The ways we threaten our health

By far the greatest threats to health are the ones we inflict upon ourselves. Smoking is probably the greatest self-induced risk you can run. In any Western country every year thousands of deaths of people under 64 can be attributed to smoking, which has been linked to lung cancer and cardiovascular disease. Even if smoking does not kill you, it will make you indisputably less healthy and particularly more prone to respiratory disorders.

Addiction to alcohol is as damaging as addiction to nicotine. In Britain about one person in 100 is an alcoholic, and heavy drinking has a damaging effect on almost all the body’s systems. Obesity is one of the most common and, through its effects on the body, potentially most lethal risks to health. Besides the sheer wear and tear on the body, carrying extra weight involves the risk of minor problems such as hernia and backache. On a major level, fat people are more likely to develop atherosclerosis (which involves the build-up of obstructive fatty tissue within arteries), coronary heart disease, high blood pressure, diabetes and gallstones. Too much sugar in the diet increases the risk of tooth decay; too little fibre encourages constipation or diverticular disease.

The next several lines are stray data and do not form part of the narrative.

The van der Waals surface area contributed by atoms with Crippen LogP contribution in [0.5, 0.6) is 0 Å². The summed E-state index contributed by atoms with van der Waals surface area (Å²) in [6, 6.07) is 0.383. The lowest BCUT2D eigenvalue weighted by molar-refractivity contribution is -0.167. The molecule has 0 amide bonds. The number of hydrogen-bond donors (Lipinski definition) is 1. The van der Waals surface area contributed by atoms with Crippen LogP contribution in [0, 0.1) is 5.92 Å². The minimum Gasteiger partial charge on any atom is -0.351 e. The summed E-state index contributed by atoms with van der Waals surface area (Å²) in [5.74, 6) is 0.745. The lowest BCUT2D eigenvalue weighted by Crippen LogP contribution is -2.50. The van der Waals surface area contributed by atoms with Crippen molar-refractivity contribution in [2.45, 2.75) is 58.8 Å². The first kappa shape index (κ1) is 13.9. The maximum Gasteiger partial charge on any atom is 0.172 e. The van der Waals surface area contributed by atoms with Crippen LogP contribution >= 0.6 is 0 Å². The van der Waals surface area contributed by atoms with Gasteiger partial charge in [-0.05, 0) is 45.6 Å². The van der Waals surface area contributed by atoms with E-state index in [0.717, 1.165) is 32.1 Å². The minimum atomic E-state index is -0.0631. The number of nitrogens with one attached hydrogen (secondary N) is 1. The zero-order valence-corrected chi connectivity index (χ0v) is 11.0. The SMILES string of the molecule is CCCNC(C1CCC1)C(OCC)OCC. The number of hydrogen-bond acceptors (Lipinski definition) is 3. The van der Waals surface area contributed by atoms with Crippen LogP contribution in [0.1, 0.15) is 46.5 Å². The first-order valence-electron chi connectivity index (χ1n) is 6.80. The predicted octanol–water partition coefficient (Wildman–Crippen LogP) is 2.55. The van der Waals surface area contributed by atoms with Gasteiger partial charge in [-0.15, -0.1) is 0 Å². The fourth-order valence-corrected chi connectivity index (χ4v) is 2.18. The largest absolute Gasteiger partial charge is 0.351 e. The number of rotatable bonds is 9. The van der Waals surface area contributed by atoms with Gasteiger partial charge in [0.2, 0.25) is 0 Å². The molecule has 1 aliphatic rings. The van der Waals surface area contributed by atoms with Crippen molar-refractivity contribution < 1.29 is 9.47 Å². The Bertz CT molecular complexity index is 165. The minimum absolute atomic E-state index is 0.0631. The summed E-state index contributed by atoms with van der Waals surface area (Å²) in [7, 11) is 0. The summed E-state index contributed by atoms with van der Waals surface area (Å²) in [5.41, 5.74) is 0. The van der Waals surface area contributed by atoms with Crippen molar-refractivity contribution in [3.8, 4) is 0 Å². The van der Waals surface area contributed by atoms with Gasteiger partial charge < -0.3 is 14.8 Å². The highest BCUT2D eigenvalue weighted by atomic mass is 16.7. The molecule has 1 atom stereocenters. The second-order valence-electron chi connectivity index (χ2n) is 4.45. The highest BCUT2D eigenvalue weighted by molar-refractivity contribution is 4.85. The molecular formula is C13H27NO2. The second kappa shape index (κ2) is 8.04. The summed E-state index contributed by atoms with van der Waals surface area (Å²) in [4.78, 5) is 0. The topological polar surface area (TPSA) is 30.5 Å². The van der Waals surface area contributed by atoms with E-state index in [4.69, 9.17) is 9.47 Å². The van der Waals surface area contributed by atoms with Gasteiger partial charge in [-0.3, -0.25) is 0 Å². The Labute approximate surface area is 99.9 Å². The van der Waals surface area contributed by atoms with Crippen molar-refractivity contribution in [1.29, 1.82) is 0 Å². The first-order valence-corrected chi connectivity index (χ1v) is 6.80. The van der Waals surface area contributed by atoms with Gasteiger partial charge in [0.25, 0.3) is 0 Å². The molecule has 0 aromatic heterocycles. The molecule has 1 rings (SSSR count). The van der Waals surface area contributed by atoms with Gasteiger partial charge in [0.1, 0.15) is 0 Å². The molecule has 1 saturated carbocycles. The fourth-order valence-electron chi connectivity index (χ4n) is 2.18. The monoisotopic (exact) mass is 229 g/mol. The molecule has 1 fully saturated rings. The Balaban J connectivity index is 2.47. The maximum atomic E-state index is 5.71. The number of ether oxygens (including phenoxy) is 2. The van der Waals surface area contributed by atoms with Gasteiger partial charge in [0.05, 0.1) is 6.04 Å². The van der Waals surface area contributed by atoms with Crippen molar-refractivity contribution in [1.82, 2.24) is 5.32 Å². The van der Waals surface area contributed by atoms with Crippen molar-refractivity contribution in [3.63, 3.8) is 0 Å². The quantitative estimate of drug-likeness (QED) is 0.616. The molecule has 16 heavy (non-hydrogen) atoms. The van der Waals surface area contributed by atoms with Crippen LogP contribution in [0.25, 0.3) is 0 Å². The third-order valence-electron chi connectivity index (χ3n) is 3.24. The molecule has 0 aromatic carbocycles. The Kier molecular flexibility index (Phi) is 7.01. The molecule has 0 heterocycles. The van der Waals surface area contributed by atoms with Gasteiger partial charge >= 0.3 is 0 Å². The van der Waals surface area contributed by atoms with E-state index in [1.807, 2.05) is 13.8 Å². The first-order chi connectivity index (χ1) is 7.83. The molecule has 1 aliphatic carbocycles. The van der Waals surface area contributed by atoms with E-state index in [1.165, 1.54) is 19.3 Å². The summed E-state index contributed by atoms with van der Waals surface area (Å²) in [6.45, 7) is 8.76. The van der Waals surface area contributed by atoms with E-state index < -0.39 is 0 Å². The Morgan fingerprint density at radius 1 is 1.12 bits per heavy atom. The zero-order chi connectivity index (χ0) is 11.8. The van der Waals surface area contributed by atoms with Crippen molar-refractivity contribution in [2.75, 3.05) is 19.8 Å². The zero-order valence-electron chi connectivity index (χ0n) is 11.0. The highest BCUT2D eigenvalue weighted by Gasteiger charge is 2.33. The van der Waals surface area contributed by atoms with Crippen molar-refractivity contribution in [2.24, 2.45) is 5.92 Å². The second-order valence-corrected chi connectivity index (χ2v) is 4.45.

How the West has won – and lost